"RO then conducted an officer safety check of [defendant's] person which revealed one Larson nine millimeter blue steel handgun with a live round in the chamber and three in the magazine. RO located stated handgun in the front waistband of [defendant]. RO placed [defendant] into custody, read him his Miranda and transported him to the 7th District for processing."

Following Officer Hartley's testimony, the defense rested and the State made a motion for directed verdict, which the trial court denied. The State then rested. After closing arguments, the trial court stated that defendant's flight from the vehicle that was involved in the traffic stop in a high-crime area warranted the police officers to do an investigatory stop of defendant. The court subsequently stated that it had "not been given a reason to justify that cuffing which occurred prior to the protective pat down, so [the court found] that was an arrest without probable cause."

Accordingly, the trial court granted defendant's motion to quash arrest and suppress the handgun. The State subsequently filed a motion to reconsider, which was denied. Thereafter, the State filed a certificate of substantial impairment and a notice of appeal, and later filed a motion for leave to a file late notice of appeal docketed under No. 1-09-0518 and a late notice of appeal.

ANALYSIS

On appeal, the State contends that the trial court erred in granting defendant's motion to quash arrest and suppress evidence because there was probable cause to arrest defendant for obstructing a peace officer after defendant suddenly fled from a valid traffic stop as officers approached. Alternatively, the State argues that even if the officers did not have probable cause to arrest defendant, they properly detained and searched defendant pursuant to a Terry investigatory stop.

Defendant responds that although the officers had the right to detain him pursuant to a Terry stop, there was no evidence to support a finding of probable cause to arrest or that the pat down search was justified. Defendant also maintains that the trial court correctly found that handcuffing him converted the stop into an illegal arrest.

As explained below, we disagree with the State's contention that handcuffing defendant was a proper restraint during a Terry stop. However, we agree with the State that the officers had probable cause to arrest defendant at the time of his apprehension, so that further restraint became proper to effectuate the arrest.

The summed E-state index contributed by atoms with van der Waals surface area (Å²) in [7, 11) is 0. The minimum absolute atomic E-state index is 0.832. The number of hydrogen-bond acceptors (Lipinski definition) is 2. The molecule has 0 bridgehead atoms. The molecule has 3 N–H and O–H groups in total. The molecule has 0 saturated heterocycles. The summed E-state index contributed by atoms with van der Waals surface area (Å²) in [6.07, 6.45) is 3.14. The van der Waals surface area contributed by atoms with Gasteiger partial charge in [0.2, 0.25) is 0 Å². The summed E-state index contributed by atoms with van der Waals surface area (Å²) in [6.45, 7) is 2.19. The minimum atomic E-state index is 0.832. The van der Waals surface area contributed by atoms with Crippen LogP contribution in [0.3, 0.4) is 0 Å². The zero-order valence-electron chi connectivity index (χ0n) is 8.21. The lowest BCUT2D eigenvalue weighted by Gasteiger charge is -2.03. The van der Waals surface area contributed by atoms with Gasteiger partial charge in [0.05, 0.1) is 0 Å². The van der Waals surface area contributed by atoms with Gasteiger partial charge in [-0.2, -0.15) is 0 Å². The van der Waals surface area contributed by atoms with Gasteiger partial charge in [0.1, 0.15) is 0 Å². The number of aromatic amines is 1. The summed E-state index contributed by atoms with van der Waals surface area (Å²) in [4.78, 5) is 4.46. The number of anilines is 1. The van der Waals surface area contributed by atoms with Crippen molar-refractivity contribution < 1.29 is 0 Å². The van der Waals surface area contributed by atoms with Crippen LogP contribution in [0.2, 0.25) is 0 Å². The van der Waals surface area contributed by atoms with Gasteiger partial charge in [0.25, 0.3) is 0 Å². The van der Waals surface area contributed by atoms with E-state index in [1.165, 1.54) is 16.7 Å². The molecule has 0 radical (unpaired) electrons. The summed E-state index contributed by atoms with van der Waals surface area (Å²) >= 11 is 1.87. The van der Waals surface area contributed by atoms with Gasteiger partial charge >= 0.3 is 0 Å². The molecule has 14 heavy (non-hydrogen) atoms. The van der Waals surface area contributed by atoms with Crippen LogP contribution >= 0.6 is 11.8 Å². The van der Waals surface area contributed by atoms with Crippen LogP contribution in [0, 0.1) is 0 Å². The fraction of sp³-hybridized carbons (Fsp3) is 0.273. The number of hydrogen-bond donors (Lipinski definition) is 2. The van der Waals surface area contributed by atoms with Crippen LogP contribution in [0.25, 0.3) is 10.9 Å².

The trial court's findings of fact pursuant to a motion to quash arrest and suppress evidence will be upheld on appeal unless those findings are against the manifest weight of the No. 1-09-0518 evidence. People v. Pitman, 211 Ill. 2d 502, 512, 813 N.E.2d 93, 100-01 (2004); People v. Moore, 378 Ill. App. 3d 41, 46, 880 N.E.2d 229, 233 (2007). This deferential standard recognizes that the trial court is in a superior position to determine the credibility of the witnesses and weight to be given their testimony, observe their demeanor, and resolve conflicts in their testimony. Pitman, 211 Ill. 2d at 512, 813 N.E.2d at 100-01. Nevertheless, although we are deferential to findings of fact made by the trial court, we review de novo the application of the law to those facts to determine if suppression is warranted under those facts. People v. Gherna, 203 Ill. 2d 165, 175, 784 N.E.2d 799, 805 (2003). Accordingly, the supreme court has held that the trial court's ultimate determinations with respect to probable cause or reasonable suspicion are reviewed de novo. People v. Sorenson, 196 Ill. 2d 425, 431, 753 N.E.2d 1078, 1083 (2001) (citing Ornelas v. United States, 517 U.S. 690, 699 (1996)).

Having addressed the standard of review, we can now turn to the substantive issues involved in this appeal. We first address the question of whether the trial court erred in finding that Officer Rake's actions in handcuffing defendant before moving his hand across defendant's waist constituted an arrest, rather than a Terry stop.

The fourth amendment to the United States Constitution provides "[t]he right of the people to be secure in their persons, houses, papers, and effects, against unreasonable searches [and] seizures." U.S. Const., amend. IV. Similarly, the Illinois Constitution provides citizens with "the right to be secure in their persons, houses, papers, and other possessions against unreasonable searches and seizures." Ill. Const. 1970, art. I, Ãé§6. Reasonableness, under those provisions, requires that "[a]n arrest executed without a warrant is valid only if supported by No. 1-09-0518 probable cause." People v. Jackson, 232 Ill. 2d 246, 274-75, 903 N.E.2d 388, 403 (2009). However, a limited exception to that requirement was recognized by the Supreme Court in Terry v. Ohio, 392 U.S. 1, 22 (1968), where the Court held that a police officer, under appropriate circumstances, may briefly stop a person for investigatory purposes and, if necessary for safety, conduct a limited protective search for weapons. See also People v. Flowers, 179 Ill. 2d 257, 262, 688 N.E.2d 626, 629 (1997). Under this exception, a police officer may briefly detain an individual for temporary questioning if the officer reasonably believes that the person has committed, or is about to commit, a crime. Terry, 392 U.S. at 22. Further, if the officer reasonably believes that the person detained is armed and dangerous, the officer may subject the person to a limited ...